The move couldn’t have come at a better time for Thompson, who sees SAP Ariba as at the forefront of two major trends in the business intelligence space: data and collaboration. “At Ariba, we think a lot about it. We have a treasure trove of data – $3trn in annual commerce that flows through us. The technology is available, the computing power is available, we have the data and now, all of a sudden, I think we are poised to provide businesses with insight into enterprise performance that is similar to the way Google provides insight into search,” he enthuses. “It's just a matter of good old-fashioned execution.”
The power of the information revolution, Thompson believes, lies in its ability to further facilitate collaboration between enterprises and customers, enterprises and one another, buyers and suppliers – the entire ecosystem. “In the past, collaboration was point-to-point. Now, at Ariba, we’re approaching this as a network to achieve true business collaboration. We’re breaking down the silos and fostering more collaborative relationships, in terms of being able to have companies interact with each other, as if they were within the same four walls – within the same firewall, if you will,” he explains.
Thompson and Padgett have, over the past 18 months, changed the course of SAP Ariba, redirecting the business towards the promotion of the business ecosystem. “The Ariba you knew a year ago is very different to the Ariba of today,” he says. “We've changed our strategy and culture, helping everybody within the company understand that if we are open and embrace the third party ecosystem and the creative genius that can come from that, amazing things can happen.” One of the first steps that Ariba is pursuing in its campaign to unlock the power of the ecosystem is rebalancing the buyer-supplier relationship. “The buyer has become the hero, to a point where we've spent so much time building value for them that we've left the supplier on the side of the road with their suitcase wondering what their value is to the network,” admits Thompson. As such, improving value proposition for the supplier is a key element of Ariba’s strategy.
Announced in April 2019, SAP Ariba’s new partnership with American Express will, among other things, work to rebalance the buyer-supplier relationship throughout the procurement process. “In the corporate space, the single use account virtual card is a very compelling offering, which allows a buyer, through integration of Ariba and American Express’ systems to generate a single use account authentication or authorization key from the virtual card provider,” explains Thompson. “The buyer is able to leverage virtual card protection and efficiency. At the time of purchase order (PO), the buyer creates a PO, attaches their virtual card, and the supplier pays using that.” Value is created for the supplier as they are paid at the time of order, rather than having to invoice the buyer, which saves time and reduces error. Thompson views the American Express partnership as a collaborative win that is enabled by, and will enable, further data based digital projects. “About half of our buyers are also American Express corporate card users,” he says. “On the supplier side, there's also an opportunity for us to offer loans and financing to suppliers through our Amex partnership. The more we know about suppliers, the more the financial institutions like American Express knows, we will be working with them to offer financing opportunities for suppliers outside of the normal payment process.”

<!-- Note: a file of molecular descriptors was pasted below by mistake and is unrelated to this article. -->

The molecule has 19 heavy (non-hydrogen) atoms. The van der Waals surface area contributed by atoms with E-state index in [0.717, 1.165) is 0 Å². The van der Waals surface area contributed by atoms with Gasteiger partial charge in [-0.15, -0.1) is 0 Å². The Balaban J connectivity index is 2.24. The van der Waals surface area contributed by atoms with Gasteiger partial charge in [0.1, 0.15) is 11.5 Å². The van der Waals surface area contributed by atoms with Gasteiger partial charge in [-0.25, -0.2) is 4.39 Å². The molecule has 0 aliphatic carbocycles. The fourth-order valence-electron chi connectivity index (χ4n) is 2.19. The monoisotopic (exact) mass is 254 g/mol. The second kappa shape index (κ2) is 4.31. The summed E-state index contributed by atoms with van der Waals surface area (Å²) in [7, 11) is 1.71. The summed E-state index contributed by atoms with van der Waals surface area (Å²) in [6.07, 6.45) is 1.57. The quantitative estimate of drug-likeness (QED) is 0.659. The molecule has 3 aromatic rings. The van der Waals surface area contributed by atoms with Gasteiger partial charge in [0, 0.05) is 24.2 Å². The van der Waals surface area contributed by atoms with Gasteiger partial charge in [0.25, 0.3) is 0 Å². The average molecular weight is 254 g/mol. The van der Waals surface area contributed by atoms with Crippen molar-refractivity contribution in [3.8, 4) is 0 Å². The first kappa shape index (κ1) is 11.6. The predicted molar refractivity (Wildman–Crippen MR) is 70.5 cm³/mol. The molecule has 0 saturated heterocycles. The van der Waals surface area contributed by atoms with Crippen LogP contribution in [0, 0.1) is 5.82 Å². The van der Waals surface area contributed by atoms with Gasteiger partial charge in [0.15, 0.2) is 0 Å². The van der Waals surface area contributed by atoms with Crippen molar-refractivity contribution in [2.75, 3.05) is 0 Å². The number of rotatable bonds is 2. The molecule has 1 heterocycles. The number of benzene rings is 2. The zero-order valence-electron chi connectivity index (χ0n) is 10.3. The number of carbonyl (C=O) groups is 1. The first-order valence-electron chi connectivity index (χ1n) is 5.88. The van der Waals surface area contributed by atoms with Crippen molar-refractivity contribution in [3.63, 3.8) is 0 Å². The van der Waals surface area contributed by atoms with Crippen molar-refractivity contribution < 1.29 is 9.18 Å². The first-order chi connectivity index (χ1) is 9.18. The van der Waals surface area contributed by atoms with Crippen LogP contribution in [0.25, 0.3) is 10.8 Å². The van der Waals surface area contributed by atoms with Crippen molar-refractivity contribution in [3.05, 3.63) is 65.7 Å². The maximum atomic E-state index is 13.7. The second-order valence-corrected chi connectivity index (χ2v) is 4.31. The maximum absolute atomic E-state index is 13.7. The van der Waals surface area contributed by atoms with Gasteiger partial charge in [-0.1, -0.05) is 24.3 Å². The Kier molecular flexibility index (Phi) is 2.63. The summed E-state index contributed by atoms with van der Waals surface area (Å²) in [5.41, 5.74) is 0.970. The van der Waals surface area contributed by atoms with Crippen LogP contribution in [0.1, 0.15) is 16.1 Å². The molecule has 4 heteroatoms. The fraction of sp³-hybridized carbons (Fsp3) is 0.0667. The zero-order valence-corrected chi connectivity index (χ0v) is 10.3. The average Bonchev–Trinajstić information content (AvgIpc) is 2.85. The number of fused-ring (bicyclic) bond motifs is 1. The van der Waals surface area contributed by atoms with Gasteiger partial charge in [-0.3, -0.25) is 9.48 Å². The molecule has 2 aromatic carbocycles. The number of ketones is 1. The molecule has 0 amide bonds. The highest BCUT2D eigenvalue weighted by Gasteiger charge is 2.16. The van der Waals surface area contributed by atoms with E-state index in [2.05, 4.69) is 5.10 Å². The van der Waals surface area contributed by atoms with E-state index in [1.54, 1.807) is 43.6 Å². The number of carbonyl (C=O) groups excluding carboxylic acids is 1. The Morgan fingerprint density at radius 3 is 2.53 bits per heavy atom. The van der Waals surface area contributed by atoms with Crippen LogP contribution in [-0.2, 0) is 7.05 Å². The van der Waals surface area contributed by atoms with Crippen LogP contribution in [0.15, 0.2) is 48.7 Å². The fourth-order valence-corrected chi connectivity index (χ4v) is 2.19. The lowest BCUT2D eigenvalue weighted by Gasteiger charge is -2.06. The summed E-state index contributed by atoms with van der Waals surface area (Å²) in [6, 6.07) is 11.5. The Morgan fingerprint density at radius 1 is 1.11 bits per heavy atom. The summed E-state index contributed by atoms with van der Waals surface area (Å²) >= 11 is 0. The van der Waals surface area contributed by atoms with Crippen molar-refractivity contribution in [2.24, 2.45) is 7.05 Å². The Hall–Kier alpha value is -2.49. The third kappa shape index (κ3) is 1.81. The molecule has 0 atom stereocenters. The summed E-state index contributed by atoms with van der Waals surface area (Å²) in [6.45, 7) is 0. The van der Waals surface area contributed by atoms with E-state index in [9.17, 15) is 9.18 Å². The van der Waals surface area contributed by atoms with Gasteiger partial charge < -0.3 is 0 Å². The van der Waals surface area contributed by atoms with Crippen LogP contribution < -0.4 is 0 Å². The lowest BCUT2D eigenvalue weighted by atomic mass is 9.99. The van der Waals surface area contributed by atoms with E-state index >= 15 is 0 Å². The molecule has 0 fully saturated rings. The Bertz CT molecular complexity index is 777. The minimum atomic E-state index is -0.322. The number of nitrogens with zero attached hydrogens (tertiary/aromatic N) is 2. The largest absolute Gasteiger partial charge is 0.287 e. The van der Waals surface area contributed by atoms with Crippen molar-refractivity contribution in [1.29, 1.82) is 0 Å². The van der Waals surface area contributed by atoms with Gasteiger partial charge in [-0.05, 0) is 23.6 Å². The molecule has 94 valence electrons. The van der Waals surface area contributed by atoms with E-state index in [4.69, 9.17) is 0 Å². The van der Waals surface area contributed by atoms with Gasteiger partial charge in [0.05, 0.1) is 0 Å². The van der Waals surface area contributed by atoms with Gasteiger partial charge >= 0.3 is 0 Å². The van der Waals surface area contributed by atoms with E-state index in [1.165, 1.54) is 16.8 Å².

Going forward, Thompson is confident that SAP Ariba’s early embrace of the open ecosystem will see it in good stead. “We will have an open approach and the different relationships that we have will each play a unique role, if you will, in that open ecosystem. Ultimately, it's about choice. Buyers will be able to choose the financial institution that they want to work with and, if we do it right at Ariba, we'll be able to shape the ecosystem around us for years to come.”